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Turmoil at Uber as Maps VP quits after President

Uber Maps VP President quit
Left: Brian McClendon. Right: Jeff Jones

Uber’s cup of woes seems runneth over. After the shocking resignation of its President Jeff Jones yesterday, today Vice President of maps Brian McClendon also exited the company to “explore politics”. A statement from Uber, however, said McClendon’s exit had been in the works for some time and his last day at Uber was March 28.

Since the beginning of 2017 alone, Uber has faced backlash on:

  • CEO Travis Kalanick’s closeness to President Trump
  • An explosive sexual harassment allegation from a former employee
  • Resignation senior VP of engineering in another sexual harassment case
  • A lawsuit by Google spinoff Waymo alleging the theft of trade secrets
  • A bitter public lashing from venture capitalists Mitch and Freada Kapor describing Uber’s culture as “toxic.”
  • A video footage that went viral showing Kalanick losing his temper with a driver

The details

Last month Senior VP of Engineering, Amit Singhal, was asked to step down within a month of joining after reports emerged that he was involved in a sexual harassment case during his stint at Google. Thought it seems that Singhal apparently didn’t disclose this information to Uber, but the ride-hailing company has been under fire over similar charges following former engineer Susan Fowler’s explosive blog post alleging sexual harassment and pervasive sexism in Uber work culture.

Interestingly, Jones’s statement to the press following his resignation, if read carefully, points to the problems within: “The beliefs and approach to leadership that have guided my career are inconsistent with what I saw and experienced at Uber, and I can no longer continue as president of the ride-sharing business.” It must be noted that Jones had spent only six months at Uber before taking this drastic decision. On the other hand, McClendon was associated with the company for close to two years and Uber said he would continue as an advisor.

Insiders say though there were problems brewing for some time now, the sudden resignation came following Uber CEO Travis Kalanick’s announcement on Twitter that he was looking for a COO. “We’re looking for a Chief Operating Officer—a peer who can partner with me to write the next chapter in our journey,” is what Uber tweeted on March 7 quoting Kalanick. So far Jones was functioning as the de facto COO too.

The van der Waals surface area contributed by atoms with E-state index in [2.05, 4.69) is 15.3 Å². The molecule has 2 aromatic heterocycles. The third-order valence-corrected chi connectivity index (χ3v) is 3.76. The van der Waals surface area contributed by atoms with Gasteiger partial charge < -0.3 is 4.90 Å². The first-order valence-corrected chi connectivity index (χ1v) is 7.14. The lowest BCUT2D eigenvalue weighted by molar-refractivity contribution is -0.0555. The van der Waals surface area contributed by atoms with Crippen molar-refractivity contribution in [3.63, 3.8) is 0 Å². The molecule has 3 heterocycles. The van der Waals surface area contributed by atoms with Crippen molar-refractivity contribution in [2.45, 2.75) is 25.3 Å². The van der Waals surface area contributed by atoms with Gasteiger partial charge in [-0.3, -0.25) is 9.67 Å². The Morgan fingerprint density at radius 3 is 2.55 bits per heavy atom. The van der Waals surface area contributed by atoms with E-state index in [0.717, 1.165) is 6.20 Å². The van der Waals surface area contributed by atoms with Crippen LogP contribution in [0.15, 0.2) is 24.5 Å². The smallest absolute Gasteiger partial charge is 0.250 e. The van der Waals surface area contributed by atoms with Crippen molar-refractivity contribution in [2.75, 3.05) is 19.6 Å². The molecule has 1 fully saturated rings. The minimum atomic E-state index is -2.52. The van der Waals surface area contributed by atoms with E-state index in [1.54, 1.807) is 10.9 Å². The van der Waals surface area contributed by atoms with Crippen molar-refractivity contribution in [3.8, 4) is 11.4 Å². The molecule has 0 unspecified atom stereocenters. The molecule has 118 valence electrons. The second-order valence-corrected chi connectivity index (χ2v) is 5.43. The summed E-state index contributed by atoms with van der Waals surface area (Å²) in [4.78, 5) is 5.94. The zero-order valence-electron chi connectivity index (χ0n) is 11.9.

The bad boy

Uber CEO Travis Kalanick
CEO Travis Kalanick. Photo courtesy Business Insider

Uber’s 40-year-old chief executive’s unconventional and abrasive style have brought Uber under increasing scrutiny. Other than the infamous video where he was seen lashing out at a driver, there was a backlash over Kalanick’s role in President Trump’s advisory committee, especially following the White House travel ban for seven countries where whole of Silicon Valley rose up in defiance. To be fair, Kalanick did criticize the ban later and said he would raise the issue during his business advisory group meeting with President Trump.

Further, a lawsuit by Waymo last week and the revelation of a secret program that mined user data in an effort to thwart regulators are further issues.

Though Kalanick issued an apology after the video of his misbehavior went viral, experts say he will have to show a humbler side of the company moving forward if it hopes to extend its growth.

The Uber brand, with a valuation of $68 billion, has taken a massive hit, and the negativity doesn’t just hit ridership. While experts say the controversies could severely affect weaken the company’s ability to recruit talented employees, particularly women, they are already weighing on Uber’s investors, who see Kalanick’s leadership style and the culture it fosters on the company as “toxic”. In an open letter to Uber board and investors last month, venture capitalists Mitch and Freada Kapor said, “As early investors in Uber, starting in 2010, we have tried for years to work behind the scenes to exert a constructive influence on company culture… We are speaking up now because we are disappointed and frustrated; we feel we have hit a dead end in trying to influence the company quietly from the inside.”

It will be interesting to see how Uber responds to these crises, and that will be defining for the company. As the VC duo noted: “Current, past and prospective employees will be watching, as will drivers and entrepreneurs and countless others, including these investors.”